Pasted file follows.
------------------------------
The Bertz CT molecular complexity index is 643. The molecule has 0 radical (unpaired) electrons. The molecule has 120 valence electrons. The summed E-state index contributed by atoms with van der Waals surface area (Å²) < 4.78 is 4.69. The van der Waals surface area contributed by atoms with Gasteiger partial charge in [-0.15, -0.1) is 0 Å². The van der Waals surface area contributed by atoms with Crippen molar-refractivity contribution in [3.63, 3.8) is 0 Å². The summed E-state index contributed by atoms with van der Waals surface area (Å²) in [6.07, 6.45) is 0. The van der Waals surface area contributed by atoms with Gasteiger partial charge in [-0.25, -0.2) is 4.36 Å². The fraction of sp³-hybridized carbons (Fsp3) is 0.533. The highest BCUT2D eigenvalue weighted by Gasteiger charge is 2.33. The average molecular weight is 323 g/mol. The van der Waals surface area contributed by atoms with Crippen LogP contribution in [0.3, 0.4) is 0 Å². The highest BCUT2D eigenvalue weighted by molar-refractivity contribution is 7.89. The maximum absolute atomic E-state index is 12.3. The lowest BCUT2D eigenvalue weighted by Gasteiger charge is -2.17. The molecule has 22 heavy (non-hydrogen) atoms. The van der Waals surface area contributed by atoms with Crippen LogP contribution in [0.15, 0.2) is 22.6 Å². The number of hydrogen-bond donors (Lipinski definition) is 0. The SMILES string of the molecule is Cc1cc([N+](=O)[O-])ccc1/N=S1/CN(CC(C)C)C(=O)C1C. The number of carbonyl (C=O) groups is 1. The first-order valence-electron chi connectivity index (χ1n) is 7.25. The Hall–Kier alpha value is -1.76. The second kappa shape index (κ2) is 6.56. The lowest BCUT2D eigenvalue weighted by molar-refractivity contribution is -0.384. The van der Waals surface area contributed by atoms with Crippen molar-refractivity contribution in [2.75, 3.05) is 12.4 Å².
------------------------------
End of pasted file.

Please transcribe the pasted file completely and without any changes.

The Bertz CT molecular complexity index is 643. The molecule has 0 radical (unpaired) electrons. The molecule has 120 valence electrons. The summed E-state index contributed by atoms with van der Waals surface area (Å²) < 4.78 is 4.69. The van der Waals surface area contributed by atoms with Gasteiger partial charge in [-0.15, -0.1) is 0 Å². The van der Waals surface area contributed by atoms with Crippen molar-refractivity contribution in [3.63, 3.8) is 0 Å². The summed E-state index contributed by atoms with van der Waals surface area (Å²) in [6.07, 6.45) is 0. The van der Waals surface area contributed by atoms with Gasteiger partial charge in [-0.25, -0.2) is 4.36 Å². The fraction of sp³-hybridized carbons (Fsp3) is 0.533. The highest BCUT2D eigenvalue weighted by Gasteiger charge is 2.33. The average molecular weight is 323 g/mol. The van der Waals surface area contributed by atoms with Crippen LogP contribution in [0.3, 0.4) is 0 Å². The highest BCUT2D eigenvalue weighted by molar-refractivity contribution is 7.89. The maximum absolute atomic E-state index is 12.3. The lowest BCUT2D eigenvalue weighted by Gasteiger charge is -2.17. The molecule has 22 heavy (non-hydrogen) atoms. The van der Waals surface area contributed by atoms with Crippen LogP contribution in [0.15, 0.2) is 22.6 Å². The number of hydrogen-bond donors (Lipinski definition) is 0. The SMILES string of the molecule is Cc1cc([N+](=O)[O-])ccc1/N=S1/CN(CC(C)C)C(=O)C1C. The number of carbonyl (C=O) groups is 1. The first-order valence-electron chi connectivity index (χ1n) is 7.25. The Hall–Kier alpha value is -1.76. The second kappa shape index (κ2) is 6.56. The lowest BCUT2D eigenvalue weighted by molar-refractivity contribution is -0.384. The van der Waals surface area contributed by atoms with Crippen molar-refractivity contribution in [2.75, 3.05) is 12.4 Å².